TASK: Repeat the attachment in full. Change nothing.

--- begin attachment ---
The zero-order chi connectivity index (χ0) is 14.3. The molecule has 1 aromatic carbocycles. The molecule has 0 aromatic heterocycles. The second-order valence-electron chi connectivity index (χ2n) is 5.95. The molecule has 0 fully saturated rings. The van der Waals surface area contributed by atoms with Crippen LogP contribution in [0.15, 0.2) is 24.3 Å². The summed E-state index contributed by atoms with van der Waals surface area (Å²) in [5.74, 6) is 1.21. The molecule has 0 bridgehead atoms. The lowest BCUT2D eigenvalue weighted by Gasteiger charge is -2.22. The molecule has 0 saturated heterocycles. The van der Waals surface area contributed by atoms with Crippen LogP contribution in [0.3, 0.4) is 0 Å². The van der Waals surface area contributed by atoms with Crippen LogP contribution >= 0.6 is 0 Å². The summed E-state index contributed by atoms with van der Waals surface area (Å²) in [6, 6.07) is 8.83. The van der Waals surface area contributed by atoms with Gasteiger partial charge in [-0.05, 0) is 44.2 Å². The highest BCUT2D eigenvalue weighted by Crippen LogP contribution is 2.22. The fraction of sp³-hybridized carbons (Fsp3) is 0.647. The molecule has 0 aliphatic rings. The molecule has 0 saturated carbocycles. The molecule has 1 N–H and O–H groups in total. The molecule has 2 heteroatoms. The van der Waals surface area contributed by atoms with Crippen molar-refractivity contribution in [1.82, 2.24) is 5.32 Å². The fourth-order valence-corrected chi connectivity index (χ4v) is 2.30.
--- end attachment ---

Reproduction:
The zero-order chi connectivity index (χ0) is 14.3. The molecule has 1 aromatic carbocycles. The molecule has 0 aromatic heterocycles. The second-order valence-electron chi connectivity index (χ2n) is 5.95. The molecule has 0 fully saturated rings. The van der Waals surface area contributed by atoms with Crippen LogP contribution in [0.15, 0.2) is 24.3 Å². The summed E-state index contributed by atoms with van der Waals surface area (Å²) in [5.74, 6) is 1.21. The molecule has 0 bridgehead atoms. The lowest BCUT2D eigenvalue weighted by Gasteiger charge is -2.22. The molecule has 0 saturated heterocycles. The van der Waals surface area contributed by atoms with Crippen LogP contribution in [0.3, 0.4) is 0 Å². The van der Waals surface area contributed by atoms with Crippen LogP contribution >= 0.6 is 0 Å². The summed E-state index contributed by atoms with van der Waals surface area (Å²) in [6, 6.07) is 8.83. The van der Waals surface area contributed by atoms with Gasteiger partial charge in [-0.05, 0) is 44.2 Å². The highest BCUT2D eigenvalue weighted by Crippen LogP contribution is 2.22. The fraction of sp³-hybridized carbons (Fsp3) is 0.647. The molecule has 0 aliphatic rings. The molecule has 0 saturated carbocycles. The molecule has 1 N–H and O–H groups in total. The molecule has 2 heteroatoms. The van der Waals surface area contributed by atoms with Crippen molar-refractivity contribution in [1.82, 2.24) is 5.32 Å². The fourth-order valence-corrected chi connectivity index (χ4v) is 2.30.